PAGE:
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    7-Eleven Wins Trademark Infringement Suit vs. Super-7 Store

    Owner will surrender all signage for destruction.

    All Super-7 logo signage (right) must be destroyed.

    HARRISBURG, Pa. — A federal judge approved an agreement Monday ending the trademark infringement battle 7-Eleven Inc. waged against Super 7 Food Mart LLC, a mom-and-pop York County convenience store.

    The deal was reached less than a month after the Dallas-based convenience giant sued the Super-7 store. The court-approved agreement forbids local store owner Asfand Khan from using anything that even remotely resembles 7-Eleven’s well-known logo, The Patriot News reported.

    In the U.S. Middle District Court suit, 7-Eleven claimed the standalone New Salem, Pa. store’s signage violated the 18 federal trademarks registered by the nationwide chain, which operates, franchises or licenses 10,500 convenience stores in North America and has used the 7-Eleven moniker since 1946.

    Under the consent judgment, approved by Judge John E. Jones III, Super 7 Food Mart LLC is banned from using the Super-7 name and any signage that remotely resembles 7-Eleven’s trademarks. It also isn’t allowed to support any logo that “includes more than one of the colors red, orange, green or white.”

    Additionally, the independent store, located at 11 N. Main St. in New Salem, is prohibited from doing anything that is “likely to dilute the distinctiveness” of 7-Eleven’s trademarks, and must surrender all of its Super-7 signage, labels, wrappers, receptacle and advertisements to 7-Eleven for destruction.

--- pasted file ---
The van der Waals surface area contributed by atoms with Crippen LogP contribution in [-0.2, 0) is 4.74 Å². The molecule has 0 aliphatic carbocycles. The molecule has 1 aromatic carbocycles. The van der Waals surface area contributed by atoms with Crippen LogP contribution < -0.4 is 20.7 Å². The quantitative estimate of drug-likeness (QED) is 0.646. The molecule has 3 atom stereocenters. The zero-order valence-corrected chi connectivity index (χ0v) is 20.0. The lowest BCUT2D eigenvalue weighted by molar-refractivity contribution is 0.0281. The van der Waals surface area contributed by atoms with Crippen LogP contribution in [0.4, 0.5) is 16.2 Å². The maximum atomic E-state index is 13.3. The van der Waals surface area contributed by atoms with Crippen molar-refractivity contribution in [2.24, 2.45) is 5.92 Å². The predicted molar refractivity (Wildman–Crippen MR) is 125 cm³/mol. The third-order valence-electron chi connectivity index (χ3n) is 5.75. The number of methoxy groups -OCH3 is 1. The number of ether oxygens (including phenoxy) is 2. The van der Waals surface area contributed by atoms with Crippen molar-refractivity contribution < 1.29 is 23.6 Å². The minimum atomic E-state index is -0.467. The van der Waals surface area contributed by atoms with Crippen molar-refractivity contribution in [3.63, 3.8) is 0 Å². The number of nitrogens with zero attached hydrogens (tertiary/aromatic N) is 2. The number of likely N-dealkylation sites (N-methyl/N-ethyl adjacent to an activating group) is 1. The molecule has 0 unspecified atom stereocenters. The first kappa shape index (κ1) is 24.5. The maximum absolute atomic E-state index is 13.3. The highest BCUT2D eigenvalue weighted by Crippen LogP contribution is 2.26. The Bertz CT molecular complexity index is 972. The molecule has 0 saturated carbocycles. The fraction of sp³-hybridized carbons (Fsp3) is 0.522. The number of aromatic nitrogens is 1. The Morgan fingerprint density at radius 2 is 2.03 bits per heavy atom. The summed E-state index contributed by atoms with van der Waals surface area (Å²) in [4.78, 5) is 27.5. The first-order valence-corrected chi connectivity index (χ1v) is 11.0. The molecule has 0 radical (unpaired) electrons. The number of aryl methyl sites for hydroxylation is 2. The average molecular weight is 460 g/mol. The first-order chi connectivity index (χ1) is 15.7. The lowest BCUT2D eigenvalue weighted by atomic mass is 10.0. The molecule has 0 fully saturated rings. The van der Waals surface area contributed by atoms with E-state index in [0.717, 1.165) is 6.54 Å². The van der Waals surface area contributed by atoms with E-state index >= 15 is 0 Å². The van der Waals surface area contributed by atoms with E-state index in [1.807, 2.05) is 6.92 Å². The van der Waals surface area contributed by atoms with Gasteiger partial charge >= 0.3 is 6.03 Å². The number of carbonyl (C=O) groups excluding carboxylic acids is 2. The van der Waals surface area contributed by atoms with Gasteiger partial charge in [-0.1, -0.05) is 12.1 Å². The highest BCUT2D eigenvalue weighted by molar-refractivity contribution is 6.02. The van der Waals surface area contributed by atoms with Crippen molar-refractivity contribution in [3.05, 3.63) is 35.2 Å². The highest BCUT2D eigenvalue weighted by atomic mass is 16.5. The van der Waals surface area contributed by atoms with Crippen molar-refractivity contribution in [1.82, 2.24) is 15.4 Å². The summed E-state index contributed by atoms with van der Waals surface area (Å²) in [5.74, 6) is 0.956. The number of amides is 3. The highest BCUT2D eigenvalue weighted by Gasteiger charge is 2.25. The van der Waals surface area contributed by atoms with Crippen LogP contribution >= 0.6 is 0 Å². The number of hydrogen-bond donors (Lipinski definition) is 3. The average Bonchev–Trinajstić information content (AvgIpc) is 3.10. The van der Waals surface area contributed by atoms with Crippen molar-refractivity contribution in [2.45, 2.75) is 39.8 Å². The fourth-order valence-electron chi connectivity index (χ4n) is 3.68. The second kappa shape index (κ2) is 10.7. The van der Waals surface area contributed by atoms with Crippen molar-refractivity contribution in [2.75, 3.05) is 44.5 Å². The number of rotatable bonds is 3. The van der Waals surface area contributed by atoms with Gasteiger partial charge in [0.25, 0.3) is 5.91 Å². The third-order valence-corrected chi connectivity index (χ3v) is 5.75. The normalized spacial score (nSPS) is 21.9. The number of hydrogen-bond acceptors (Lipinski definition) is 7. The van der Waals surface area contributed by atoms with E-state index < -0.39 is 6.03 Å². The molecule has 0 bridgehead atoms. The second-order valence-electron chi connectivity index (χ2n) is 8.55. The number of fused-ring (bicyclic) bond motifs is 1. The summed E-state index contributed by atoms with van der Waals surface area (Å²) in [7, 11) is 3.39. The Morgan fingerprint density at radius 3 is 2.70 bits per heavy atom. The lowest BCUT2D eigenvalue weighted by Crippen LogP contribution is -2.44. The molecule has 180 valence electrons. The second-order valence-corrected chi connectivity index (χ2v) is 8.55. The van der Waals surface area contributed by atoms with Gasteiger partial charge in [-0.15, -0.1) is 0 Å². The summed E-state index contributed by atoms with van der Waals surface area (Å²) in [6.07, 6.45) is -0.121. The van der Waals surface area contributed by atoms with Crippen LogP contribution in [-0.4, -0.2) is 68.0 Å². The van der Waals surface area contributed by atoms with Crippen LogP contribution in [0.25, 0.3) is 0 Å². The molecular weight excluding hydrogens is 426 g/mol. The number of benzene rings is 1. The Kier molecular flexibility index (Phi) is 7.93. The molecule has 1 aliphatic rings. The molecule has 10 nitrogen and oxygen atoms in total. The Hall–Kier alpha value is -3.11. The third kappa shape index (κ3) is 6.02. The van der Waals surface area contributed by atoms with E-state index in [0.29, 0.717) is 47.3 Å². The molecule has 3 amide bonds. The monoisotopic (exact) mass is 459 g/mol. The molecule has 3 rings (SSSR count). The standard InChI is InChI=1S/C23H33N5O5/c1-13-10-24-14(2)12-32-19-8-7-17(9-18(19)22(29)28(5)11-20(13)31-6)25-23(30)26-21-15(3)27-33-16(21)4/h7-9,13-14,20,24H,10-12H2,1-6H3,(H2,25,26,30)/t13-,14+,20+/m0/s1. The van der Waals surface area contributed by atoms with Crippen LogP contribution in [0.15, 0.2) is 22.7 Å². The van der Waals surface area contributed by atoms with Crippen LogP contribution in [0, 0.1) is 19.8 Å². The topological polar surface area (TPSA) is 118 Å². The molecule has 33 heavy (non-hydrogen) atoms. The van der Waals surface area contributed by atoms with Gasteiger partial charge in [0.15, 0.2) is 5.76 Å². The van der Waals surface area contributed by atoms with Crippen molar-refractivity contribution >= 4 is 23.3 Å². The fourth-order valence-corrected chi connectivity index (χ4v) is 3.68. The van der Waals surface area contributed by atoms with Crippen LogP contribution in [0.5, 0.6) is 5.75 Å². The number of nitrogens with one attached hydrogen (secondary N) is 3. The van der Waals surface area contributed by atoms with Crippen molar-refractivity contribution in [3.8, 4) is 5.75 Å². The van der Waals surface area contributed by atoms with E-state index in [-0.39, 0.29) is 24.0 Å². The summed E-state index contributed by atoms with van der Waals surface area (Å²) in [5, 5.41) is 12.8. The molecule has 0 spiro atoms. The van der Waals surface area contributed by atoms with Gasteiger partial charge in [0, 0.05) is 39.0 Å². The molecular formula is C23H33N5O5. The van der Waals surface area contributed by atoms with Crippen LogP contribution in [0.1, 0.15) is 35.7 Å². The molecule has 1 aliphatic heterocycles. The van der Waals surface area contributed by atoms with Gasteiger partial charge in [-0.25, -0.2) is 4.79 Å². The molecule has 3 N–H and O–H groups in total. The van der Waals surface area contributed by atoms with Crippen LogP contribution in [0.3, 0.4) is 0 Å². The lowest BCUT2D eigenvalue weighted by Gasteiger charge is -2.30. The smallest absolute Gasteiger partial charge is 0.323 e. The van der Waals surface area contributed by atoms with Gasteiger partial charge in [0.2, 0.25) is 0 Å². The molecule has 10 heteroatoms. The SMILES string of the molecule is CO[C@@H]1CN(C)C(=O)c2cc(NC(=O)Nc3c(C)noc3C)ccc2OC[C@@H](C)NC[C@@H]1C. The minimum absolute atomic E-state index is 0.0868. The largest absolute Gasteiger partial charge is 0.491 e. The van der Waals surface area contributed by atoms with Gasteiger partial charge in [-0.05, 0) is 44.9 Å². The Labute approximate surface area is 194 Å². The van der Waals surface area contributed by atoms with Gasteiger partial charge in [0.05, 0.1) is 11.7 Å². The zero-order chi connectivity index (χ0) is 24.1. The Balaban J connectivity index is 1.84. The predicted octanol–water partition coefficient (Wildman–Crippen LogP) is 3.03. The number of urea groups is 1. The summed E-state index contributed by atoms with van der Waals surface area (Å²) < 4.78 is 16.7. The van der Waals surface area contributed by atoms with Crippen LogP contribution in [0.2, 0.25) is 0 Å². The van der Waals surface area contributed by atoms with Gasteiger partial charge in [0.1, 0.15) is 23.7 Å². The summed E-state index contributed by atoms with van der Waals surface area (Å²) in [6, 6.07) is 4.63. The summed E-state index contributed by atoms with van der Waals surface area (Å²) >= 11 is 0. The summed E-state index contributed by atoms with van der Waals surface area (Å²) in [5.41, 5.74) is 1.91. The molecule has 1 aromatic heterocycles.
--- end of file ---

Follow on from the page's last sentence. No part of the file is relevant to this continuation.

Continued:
The consent judgement described 7-Eleven’s primary logo as featuring a “prominent Arabic numeral 7 displayed predominantly in the color red with a curved vertical shank intersected by a six-letter word displayed in contrasting block letters, with the aforesaid displayed within a white quadrilateral which tapers at the bottom and a surrounding border of contrasting color.”

    The Super-7 store logo was described as “a multicolored logo comprising a prominent Arabic numeral 7 displayed in the color red with a curved vertical shank intersected by a five-letter word displayed in contrasting block letters, with the aforesaid displayed within a white quadrilateral which tapers at the bottom and a surrounding border of contrasting color.”

    7-Eleven is known to take action against other retail stores using similar names and logos. In November, it sued a Baltimore convenience store that operated under the 7-Even name, as CSNews Online previously reported

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